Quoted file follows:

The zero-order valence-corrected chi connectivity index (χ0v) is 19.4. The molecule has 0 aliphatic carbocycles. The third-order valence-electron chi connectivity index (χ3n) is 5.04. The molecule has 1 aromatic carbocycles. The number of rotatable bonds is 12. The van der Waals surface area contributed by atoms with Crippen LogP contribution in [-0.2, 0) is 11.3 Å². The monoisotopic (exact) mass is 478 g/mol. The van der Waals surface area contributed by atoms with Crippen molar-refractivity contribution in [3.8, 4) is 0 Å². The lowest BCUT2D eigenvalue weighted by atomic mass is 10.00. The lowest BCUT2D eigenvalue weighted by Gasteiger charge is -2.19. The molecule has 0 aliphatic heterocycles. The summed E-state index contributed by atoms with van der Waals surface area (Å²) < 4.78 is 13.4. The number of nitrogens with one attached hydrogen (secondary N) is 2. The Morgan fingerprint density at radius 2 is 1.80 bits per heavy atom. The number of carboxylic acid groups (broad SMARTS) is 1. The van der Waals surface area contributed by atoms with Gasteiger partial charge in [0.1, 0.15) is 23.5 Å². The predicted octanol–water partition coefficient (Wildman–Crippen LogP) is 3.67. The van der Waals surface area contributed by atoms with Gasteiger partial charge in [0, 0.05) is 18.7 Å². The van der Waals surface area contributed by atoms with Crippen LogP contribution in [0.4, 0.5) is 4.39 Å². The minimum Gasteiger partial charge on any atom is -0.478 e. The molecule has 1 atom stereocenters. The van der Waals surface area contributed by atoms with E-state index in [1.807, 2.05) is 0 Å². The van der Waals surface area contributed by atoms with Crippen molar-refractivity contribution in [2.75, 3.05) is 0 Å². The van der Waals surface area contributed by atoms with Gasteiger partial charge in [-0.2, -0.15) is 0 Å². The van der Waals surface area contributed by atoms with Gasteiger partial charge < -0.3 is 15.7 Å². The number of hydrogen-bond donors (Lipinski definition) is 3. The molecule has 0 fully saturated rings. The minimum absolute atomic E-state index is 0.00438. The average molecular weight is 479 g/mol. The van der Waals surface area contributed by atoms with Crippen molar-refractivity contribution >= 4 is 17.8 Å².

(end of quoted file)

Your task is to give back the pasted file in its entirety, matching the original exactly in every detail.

The zero-order valence-corrected chi connectivity index (χ0v) is 19.4. The molecule has 0 aliphatic carbocycles. The third-order valence-electron chi connectivity index (χ3n) is 5.04. The molecule has 1 aromatic carbocycles. The number of rotatable bonds is 12. The van der Waals surface area contributed by atoms with Crippen LogP contribution in [-0.2, 0) is 11.3 Å². The monoisotopic (exact) mass is 478 g/mol. The van der Waals surface area contributed by atoms with Crippen molar-refractivity contribution in [3.8, 4) is 0 Å². The lowest BCUT2D eigenvalue weighted by atomic mass is 10.00. The lowest BCUT2D eigenvalue weighted by Gasteiger charge is -2.19. The molecule has 0 aliphatic heterocycles. The summed E-state index contributed by atoms with van der Waals surface area (Å²) < 4.78 is 13.4. The number of nitrogens with one attached hydrogen (secondary N) is 2. The Morgan fingerprint density at radius 2 is 1.80 bits per heavy atom. The number of carboxylic acid groups (broad SMARTS) is 1. The van der Waals surface area contributed by atoms with Gasteiger partial charge in [0.1, 0.15) is 23.5 Å². The predicted octanol–water partition coefficient (Wildman–Crippen LogP) is 3.67. The van der Waals surface area contributed by atoms with Gasteiger partial charge in [0, 0.05) is 18.7 Å². The van der Waals surface area contributed by atoms with Crippen LogP contribution in [0.4, 0.5) is 4.39 Å². The minimum Gasteiger partial charge on any atom is -0.478 e. The molecule has 1 atom stereocenters. The van der Waals surface area contributed by atoms with E-state index in [1.807, 2.05) is 0 Å². The van der Waals surface area contributed by atoms with Crippen molar-refractivity contribution in [2.75, 3.05) is 0 Å². The van der Waals surface area contributed by atoms with Gasteiger partial charge in [-0.2, -0.15) is 0 Å². The van der Waals surface area contributed by atoms with Gasteiger partial charge < -0.3 is 15.7 Å². The number of hydrogen-bond donors (Lipinski definition) is 3. The molecule has 0 fully saturated rings. The minimum absolute atomic E-state index is 0.00438. The average molecular weight is 479 g/mol. The van der Waals surface area contributed by atoms with Crippen molar-refractivity contribution >= 4 is 17.8 Å².